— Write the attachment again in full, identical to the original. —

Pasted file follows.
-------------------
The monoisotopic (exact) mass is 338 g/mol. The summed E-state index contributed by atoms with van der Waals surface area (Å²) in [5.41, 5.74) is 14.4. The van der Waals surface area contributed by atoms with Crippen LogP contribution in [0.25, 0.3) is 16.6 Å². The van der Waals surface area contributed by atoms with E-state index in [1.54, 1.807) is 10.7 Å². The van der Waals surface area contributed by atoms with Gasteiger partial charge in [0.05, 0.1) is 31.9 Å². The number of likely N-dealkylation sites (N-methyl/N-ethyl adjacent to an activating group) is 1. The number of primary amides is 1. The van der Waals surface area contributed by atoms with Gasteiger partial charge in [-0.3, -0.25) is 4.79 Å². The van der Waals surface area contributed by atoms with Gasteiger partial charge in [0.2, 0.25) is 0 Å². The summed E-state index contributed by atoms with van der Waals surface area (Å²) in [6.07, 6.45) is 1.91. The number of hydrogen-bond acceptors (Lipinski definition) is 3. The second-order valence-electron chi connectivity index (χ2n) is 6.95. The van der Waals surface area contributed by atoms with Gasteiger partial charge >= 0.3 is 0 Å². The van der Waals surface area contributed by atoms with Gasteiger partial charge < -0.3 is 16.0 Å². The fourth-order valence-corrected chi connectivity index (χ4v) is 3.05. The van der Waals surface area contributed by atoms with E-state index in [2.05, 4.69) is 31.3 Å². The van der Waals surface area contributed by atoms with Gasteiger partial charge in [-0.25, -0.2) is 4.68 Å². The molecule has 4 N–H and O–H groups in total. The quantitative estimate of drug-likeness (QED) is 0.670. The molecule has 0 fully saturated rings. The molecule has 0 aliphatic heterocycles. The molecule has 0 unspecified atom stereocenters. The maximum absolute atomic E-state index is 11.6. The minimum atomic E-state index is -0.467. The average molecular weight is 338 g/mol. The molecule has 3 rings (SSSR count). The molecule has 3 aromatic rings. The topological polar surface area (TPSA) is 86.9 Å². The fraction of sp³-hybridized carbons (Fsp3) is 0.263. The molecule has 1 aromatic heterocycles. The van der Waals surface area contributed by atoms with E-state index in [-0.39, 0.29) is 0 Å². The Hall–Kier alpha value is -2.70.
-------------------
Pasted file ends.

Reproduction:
The monoisotopic (exact) mass is 338 g/mol. The summed E-state index contributed by atoms with van der Waals surface area (Å²) in [5.41, 5.74) is 14.4. The van der Waals surface area contributed by atoms with Crippen LogP contribution in [0.25, 0.3) is 16.6 Å². The van der Waals surface area contributed by atoms with E-state index in [1.54, 1.807) is 10.7 Å². The van der Waals surface area contributed by atoms with Gasteiger partial charge in [0.05, 0.1) is 31.9 Å². The number of likely N-dealkylation sites (N-methyl/N-ethyl adjacent to an activating group) is 1. The number of primary amides is 1. The van der Waals surface area contributed by atoms with Gasteiger partial charge in [-0.3, -0.25) is 4.79 Å². The van der Waals surface area contributed by atoms with Gasteiger partial charge in [0.2, 0.25) is 0 Å². The summed E-state index contributed by atoms with van der Waals surface area (Å²) in [6.07, 6.45) is 1.91. The number of hydrogen-bond acceptors (Lipinski definition) is 3. The second-order valence-electron chi connectivity index (χ2n) is 6.95. The van der Waals surface area contributed by atoms with Gasteiger partial charge >= 0.3 is 0 Å². The van der Waals surface area contributed by atoms with Gasteiger partial charge < -0.3 is 16.0 Å². The fourth-order valence-corrected chi connectivity index (χ4v) is 3.05. The van der Waals surface area contributed by atoms with E-state index in [2.05, 4.69) is 31.3 Å². The van der Waals surface area contributed by atoms with Gasteiger partial charge in [-0.25, -0.2) is 4.68 Å². The molecule has 4 N–H and O–H groups in total. The quantitative estimate of drug-likeness (QED) is 0.670. The molecule has 0 fully saturated rings. The molecule has 0 aliphatic heterocycles. The molecule has 0 unspecified atom stereocenters. The maximum absolute atomic E-state index is 11.6. The minimum atomic E-state index is -0.467. The average molecular weight is 338 g/mol. The molecule has 3 rings (SSSR count). The molecule has 3 aromatic rings. The topological polar surface area (TPSA) is 86.9 Å². The fraction of sp³-hybridized carbons (Fsp3) is 0.263. The molecule has 1 aromatic heterocycles. The van der Waals surface area contributed by atoms with E-state index in [-0.39, 0.29) is 0 Å². The Hall–Kier alpha value is -2.70.